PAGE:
LAWRENCE OF ARABIA
Review by Michael Jacobson
Stars: Peter O’Toole, Alec Guinness, Omar Sharif, Anthony Quinn, Jose Ferrer,
Jack Hawkins, Anthony Quayle, Claude Raines
Director: David Lean
Audio: DTS HD 5.1
Video: Anamorphic Widescreen 2.20:1
Features: See Review
Length: 227 Minutes
Release Date: November 13, 2012
British Colonel T. E. Lawrence was a legend in his own
time, and in David Lean’s epic masterpiece Lawrence of Arabia, we are
introduced to this man by looking first at his death in a motorcycle crash in
England. It was not even known at first that the dead victim was in fact the
famed military commander. He had changed his name and all but dropped out of
public life, trying to escape the fame that he had so meticulously crafted for
himself. As many who knew him are asked to reflect on his death, one American
journalist praises him as “a poet, a scholar, and a great warrior,” then under
his breath, adds, “He was also the most shameless exhibitionist since Barnum and
The beauty of legends is also the problem with them…they
blur the lines of historical reality. The Lawrence of Lean’s film is as much a
real person as he is a myth, and actor Peter O’Toole walks the fine line between
historical figure and flamboyant hero with skillful precision.
As a 27 year old officer, Lawrence was sent into Arabia,
which was a scattered and unorganized mass of tribes so engrossed in civil wars
that they were at the mercy of the invading Turks. The British, too, were at
war with the Turks, but Lawrence’s ideas differed with those of his superiors.
They wanted Arabia to become a British territory, and were willing to supply the
rebels with guns, ammunition and guidance in exchange. Lawrence, however,
convinces Prince Feisal (Guinness) that by unifying the tribes into one, Arabia
could declare her independence.
At first, the Arabs are skeptical, but Lawrence makes a
daring proposition: attacking the Turks from the desert side, where they are
unprotected by their sea facing artillery. The enemy believes the hostile, dry
stretch of uncrossable desert will protect them. Lawrence is convinced it can
be done, and when accomplished, victory will be theirs. The doubtful tribes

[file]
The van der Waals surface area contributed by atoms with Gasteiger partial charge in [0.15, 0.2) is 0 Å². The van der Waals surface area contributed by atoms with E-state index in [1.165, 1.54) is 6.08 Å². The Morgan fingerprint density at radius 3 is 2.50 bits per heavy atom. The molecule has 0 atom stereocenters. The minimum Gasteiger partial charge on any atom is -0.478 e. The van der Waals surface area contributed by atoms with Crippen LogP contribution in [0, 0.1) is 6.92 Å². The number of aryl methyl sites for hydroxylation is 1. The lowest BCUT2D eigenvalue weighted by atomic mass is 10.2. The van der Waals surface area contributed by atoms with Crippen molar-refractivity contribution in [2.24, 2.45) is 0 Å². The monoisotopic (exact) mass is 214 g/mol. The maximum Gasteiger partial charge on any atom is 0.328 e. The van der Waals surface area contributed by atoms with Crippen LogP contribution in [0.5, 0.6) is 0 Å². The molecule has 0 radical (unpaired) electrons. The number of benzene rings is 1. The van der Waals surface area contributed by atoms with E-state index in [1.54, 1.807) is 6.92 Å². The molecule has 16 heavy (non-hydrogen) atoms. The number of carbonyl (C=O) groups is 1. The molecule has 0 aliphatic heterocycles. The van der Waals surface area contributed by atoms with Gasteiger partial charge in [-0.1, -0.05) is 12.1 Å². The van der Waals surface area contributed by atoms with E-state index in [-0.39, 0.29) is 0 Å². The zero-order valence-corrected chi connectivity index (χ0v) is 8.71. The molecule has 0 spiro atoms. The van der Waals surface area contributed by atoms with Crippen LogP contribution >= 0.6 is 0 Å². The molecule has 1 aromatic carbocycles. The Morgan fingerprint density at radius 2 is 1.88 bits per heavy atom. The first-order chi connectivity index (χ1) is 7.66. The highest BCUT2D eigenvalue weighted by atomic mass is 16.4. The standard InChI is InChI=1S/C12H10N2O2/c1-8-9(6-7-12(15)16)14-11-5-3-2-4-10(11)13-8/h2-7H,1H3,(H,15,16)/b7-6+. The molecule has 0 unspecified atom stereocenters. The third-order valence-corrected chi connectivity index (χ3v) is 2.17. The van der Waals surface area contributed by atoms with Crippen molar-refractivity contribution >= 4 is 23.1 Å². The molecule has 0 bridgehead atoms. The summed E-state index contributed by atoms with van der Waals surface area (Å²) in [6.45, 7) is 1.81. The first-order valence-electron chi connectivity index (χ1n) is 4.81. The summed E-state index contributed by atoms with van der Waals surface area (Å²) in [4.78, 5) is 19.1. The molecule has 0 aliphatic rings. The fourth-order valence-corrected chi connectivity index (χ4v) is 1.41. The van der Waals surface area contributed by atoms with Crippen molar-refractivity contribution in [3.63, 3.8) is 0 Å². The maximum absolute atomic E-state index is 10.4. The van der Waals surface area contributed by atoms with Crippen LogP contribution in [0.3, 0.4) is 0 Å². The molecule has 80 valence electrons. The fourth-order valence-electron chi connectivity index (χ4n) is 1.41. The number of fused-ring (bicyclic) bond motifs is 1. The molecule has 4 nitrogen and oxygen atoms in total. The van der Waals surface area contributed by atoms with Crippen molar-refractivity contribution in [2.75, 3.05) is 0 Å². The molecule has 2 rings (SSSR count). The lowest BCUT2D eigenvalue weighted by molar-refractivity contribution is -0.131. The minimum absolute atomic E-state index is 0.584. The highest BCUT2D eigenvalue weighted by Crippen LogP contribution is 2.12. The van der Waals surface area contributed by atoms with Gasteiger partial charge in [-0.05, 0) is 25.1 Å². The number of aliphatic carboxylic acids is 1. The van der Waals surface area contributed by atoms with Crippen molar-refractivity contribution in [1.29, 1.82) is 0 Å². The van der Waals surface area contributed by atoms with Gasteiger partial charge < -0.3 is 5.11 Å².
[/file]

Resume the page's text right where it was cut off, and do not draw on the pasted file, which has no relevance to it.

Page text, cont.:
soon put their trust in this man’s ability to deliver a miracle…and he doesn’t
For reasons never fully explained but visually appreciated,
Lawrence feels a strange kinship with the hostile, beautiful desert lands, and
perhaps even a conflict of loyalties between his own country and the land of
people who begin to look at him as a sovereign leader. We can see that when
Lawrence abandons his uniform for a flowing white Arabic garb that he seems more
in his element.
He works at first to unite the warring tribes against their
common enemies, and shows remarkable prowess for doing what is necessary to
accomplish his goal. Rather than let a tribal war break out when one member is
accused of killing another from a different tribe, Lawrence takes it upon
himself to execute the suspect. The scene is made even more potent by us
realizing at the same time he does that the man he must kill is the very one he
had risked his life for earlier in bringing back from the desert. Later, when
Lawrence confesses the deed to a superior with the addition, “I liked it”, we
really begin to understand the transformation in this man.
In the second half of the film, the fame struck Lawrence
becomes more and more enamored of his own power, often leading rag tag bunches
of badly organized Arabs into guerilla styled attacks on passing trains, where
they kill and rob the passengers. It is at this point that the American
journalist begins to latch on to Lawrence with the idea of making him a heroic
figure and a persuasion for his country to enter the world war…but at this time,
he’s dismayed at having nothing noble to write home about. “These people want
their freedom,” Lawrence tells him. “They’re going to get it. I’m going to
give it to them.”
Literary students always know hubris carries a weighty
penalty, and for Lawrence, his pride directs him into a Turkish camp, where,